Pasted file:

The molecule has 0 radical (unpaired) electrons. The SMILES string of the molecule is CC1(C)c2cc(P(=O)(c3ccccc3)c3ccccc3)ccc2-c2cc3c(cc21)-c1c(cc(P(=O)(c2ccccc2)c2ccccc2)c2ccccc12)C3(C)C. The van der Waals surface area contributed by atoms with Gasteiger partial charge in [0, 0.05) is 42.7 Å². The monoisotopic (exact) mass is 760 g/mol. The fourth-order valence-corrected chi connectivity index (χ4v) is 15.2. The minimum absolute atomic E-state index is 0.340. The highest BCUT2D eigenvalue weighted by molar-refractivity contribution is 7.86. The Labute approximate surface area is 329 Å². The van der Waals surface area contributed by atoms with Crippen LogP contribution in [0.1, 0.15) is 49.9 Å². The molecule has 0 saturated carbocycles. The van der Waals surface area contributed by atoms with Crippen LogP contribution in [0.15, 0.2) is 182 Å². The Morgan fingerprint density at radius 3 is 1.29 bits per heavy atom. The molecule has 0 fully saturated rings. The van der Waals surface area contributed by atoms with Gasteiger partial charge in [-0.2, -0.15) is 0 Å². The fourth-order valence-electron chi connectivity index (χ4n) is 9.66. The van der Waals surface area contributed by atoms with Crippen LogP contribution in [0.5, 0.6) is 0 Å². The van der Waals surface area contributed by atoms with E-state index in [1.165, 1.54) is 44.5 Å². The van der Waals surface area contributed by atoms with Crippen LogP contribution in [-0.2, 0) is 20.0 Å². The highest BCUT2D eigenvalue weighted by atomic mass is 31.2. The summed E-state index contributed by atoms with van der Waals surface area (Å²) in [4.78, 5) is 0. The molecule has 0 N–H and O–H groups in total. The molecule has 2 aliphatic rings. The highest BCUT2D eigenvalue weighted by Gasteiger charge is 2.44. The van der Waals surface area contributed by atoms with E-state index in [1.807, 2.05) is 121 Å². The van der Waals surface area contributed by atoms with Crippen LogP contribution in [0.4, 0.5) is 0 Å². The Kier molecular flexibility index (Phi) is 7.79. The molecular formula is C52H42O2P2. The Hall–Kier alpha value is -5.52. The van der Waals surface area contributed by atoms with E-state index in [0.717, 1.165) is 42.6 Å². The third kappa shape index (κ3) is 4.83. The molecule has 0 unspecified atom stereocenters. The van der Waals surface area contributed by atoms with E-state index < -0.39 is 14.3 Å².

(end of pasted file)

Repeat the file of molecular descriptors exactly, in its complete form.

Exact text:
The molecule has 0 radical (unpaired) electrons. The SMILES string of the molecule is CC1(C)c2cc(P(=O)(c3ccccc3)c3ccccc3)ccc2-c2cc3c(cc21)-c1c(cc(P(=O)(c2ccccc2)c2ccccc2)c2ccccc12)C3(C)C. The van der Waals surface area contributed by atoms with Gasteiger partial charge in [0, 0.05) is 42.7 Å². The monoisotopic (exact) mass is 760 g/mol. The fourth-order valence-corrected chi connectivity index (χ4v) is 15.2. The minimum absolute atomic E-state index is 0.340. The highest BCUT2D eigenvalue weighted by molar-refractivity contribution is 7.86. The Labute approximate surface area is 329 Å². The van der Waals surface area contributed by atoms with Crippen LogP contribution in [0.1, 0.15) is 49.9 Å². The molecule has 0 saturated carbocycles. The van der Waals surface area contributed by atoms with Crippen LogP contribution in [0.15, 0.2) is 182 Å². The Morgan fingerprint density at radius 3 is 1.29 bits per heavy atom. The molecule has 0 fully saturated rings. The van der Waals surface area contributed by atoms with Gasteiger partial charge in [-0.2, -0.15) is 0 Å². The fourth-order valence-electron chi connectivity index (χ4n) is 9.66. The van der Waals surface area contributed by atoms with Crippen LogP contribution in [0.5, 0.6) is 0 Å². The van der Waals surface area contributed by atoms with E-state index in [1.165, 1.54) is 44.5 Å². The van der Waals surface area contributed by atoms with Crippen LogP contribution in [-0.2, 0) is 20.0 Å². The highest BCUT2D eigenvalue weighted by atomic mass is 31.2. The summed E-state index contributed by atoms with van der Waals surface area (Å²) in [4.78, 5) is 0. The molecule has 0 N–H and O–H groups in total. The molecule has 2 aliphatic rings. The highest BCUT2D eigenvalue weighted by Gasteiger charge is 2.44. The van der Waals surface area contributed by atoms with E-state index in [1.807, 2.05) is 121 Å². The van der Waals surface area contributed by atoms with Crippen LogP contribution in [0.4, 0.5) is 0 Å². The Kier molecular flexibility index (Phi) is 7.79. The molecular formula is C52H42O2P2. The Hall–Kier alpha value is -5.52. The van der Waals surface area contributed by atoms with E-state index in [0.717, 1.165) is 42.6 Å². The third kappa shape index (κ3) is 4.83. The molecule has 0 unspecified atom stereocenters. The van der Waals surface area contributed by atoms with E-state index < -0.39 is 14.3 Å².